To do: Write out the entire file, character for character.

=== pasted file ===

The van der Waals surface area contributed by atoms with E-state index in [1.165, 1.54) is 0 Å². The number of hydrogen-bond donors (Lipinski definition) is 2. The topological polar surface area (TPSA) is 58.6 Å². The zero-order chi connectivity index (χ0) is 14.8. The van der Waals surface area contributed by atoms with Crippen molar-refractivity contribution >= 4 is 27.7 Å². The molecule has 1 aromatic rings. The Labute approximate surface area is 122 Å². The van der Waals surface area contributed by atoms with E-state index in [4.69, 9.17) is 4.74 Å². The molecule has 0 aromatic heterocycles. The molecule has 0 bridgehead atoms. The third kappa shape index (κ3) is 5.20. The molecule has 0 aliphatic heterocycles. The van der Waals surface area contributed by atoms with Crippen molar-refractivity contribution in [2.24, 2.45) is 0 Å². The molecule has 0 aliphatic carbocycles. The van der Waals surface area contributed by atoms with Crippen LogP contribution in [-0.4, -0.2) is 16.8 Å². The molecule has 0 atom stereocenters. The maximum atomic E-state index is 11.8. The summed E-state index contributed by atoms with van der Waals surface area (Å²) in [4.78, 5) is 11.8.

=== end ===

The van der Waals surface area contributed by atoms with E-state index in [1.165, 1.54) is 0 Å². The number of hydrogen-bond donors (Lipinski definition) is 2. The topological polar surface area (TPSA) is 58.6 Å². The zero-order chi connectivity index (χ0) is 14.8. The van der Waals surface area contributed by atoms with Crippen molar-refractivity contribution >= 4 is 27.7 Å². The molecule has 1 aromatic rings. The Labute approximate surface area is 122 Å². The van der Waals surface area contributed by atoms with E-state index in [4.69, 9.17) is 4.74 Å². The molecule has 0 aromatic heterocycles. The molecule has 0 bridgehead atoms. The third kappa shape index (κ3) is 5.20. The molecule has 0 aliphatic heterocycles. The van der Waals surface area contributed by atoms with Crippen molar-refractivity contribution in [2.24, 2.45) is 0 Å². The molecule has 0 aliphatic carbocycles. The van der Waals surface area contributed by atoms with Crippen LogP contribution in [-0.4, -0.2) is 16.8 Å². The molecule has 0 atom stereocenters. The maximum atomic E-state index is 11.8. The summed E-state index contributed by atoms with van der Waals surface area (Å²) in [4.78, 5) is 11.8.